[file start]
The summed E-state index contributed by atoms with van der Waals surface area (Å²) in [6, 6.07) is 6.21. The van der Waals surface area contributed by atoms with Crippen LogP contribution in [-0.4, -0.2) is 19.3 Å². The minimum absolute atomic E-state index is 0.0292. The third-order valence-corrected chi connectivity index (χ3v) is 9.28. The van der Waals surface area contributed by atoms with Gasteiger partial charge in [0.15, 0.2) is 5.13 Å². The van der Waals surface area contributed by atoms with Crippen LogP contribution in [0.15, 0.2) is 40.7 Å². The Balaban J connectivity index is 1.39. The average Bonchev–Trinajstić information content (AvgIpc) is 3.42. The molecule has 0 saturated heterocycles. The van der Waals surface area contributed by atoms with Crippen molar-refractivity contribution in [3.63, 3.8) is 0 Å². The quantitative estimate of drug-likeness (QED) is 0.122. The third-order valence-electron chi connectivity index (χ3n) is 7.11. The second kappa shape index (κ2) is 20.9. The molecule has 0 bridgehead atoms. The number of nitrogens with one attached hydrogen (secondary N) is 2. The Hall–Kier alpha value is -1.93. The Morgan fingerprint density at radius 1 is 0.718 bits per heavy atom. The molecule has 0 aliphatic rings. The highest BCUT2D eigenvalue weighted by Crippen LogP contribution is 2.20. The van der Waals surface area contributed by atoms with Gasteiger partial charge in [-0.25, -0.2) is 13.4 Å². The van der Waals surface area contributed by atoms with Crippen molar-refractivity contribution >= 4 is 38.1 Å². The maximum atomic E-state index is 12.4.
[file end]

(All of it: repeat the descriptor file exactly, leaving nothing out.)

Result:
The summed E-state index contributed by atoms with van der Waals surface area (Å²) in [6, 6.07) is 6.21. The van der Waals surface area contributed by atoms with Crippen LogP contribution in [-0.4, -0.2) is 19.3 Å². The minimum absolute atomic E-state index is 0.0292. The third-order valence-corrected chi connectivity index (χ3v) is 9.28. The van der Waals surface area contributed by atoms with Gasteiger partial charge in [0.15, 0.2) is 5.13 Å². The van der Waals surface area contributed by atoms with Crippen LogP contribution in [0.15, 0.2) is 40.7 Å². The Balaban J connectivity index is 1.39. The average Bonchev–Trinajstić information content (AvgIpc) is 3.42. The molecule has 0 saturated heterocycles. The van der Waals surface area contributed by atoms with Crippen molar-refractivity contribution in [3.63, 3.8) is 0 Å². The quantitative estimate of drug-likeness (QED) is 0.122. The third-order valence-electron chi connectivity index (χ3n) is 7.11. The second kappa shape index (κ2) is 20.9. The molecule has 0 bridgehead atoms. The number of nitrogens with one attached hydrogen (secondary N) is 2. The Hall–Kier alpha value is -1.93. The Morgan fingerprint density at radius 1 is 0.718 bits per heavy atom. The molecule has 0 aliphatic rings. The highest BCUT2D eigenvalue weighted by Crippen LogP contribution is 2.20. The van der Waals surface area contributed by atoms with Gasteiger partial charge in [-0.25, -0.2) is 13.4 Å². The van der Waals surface area contributed by atoms with Crippen molar-refractivity contribution >= 4 is 38.1 Å². The maximum atomic E-state index is 12.4.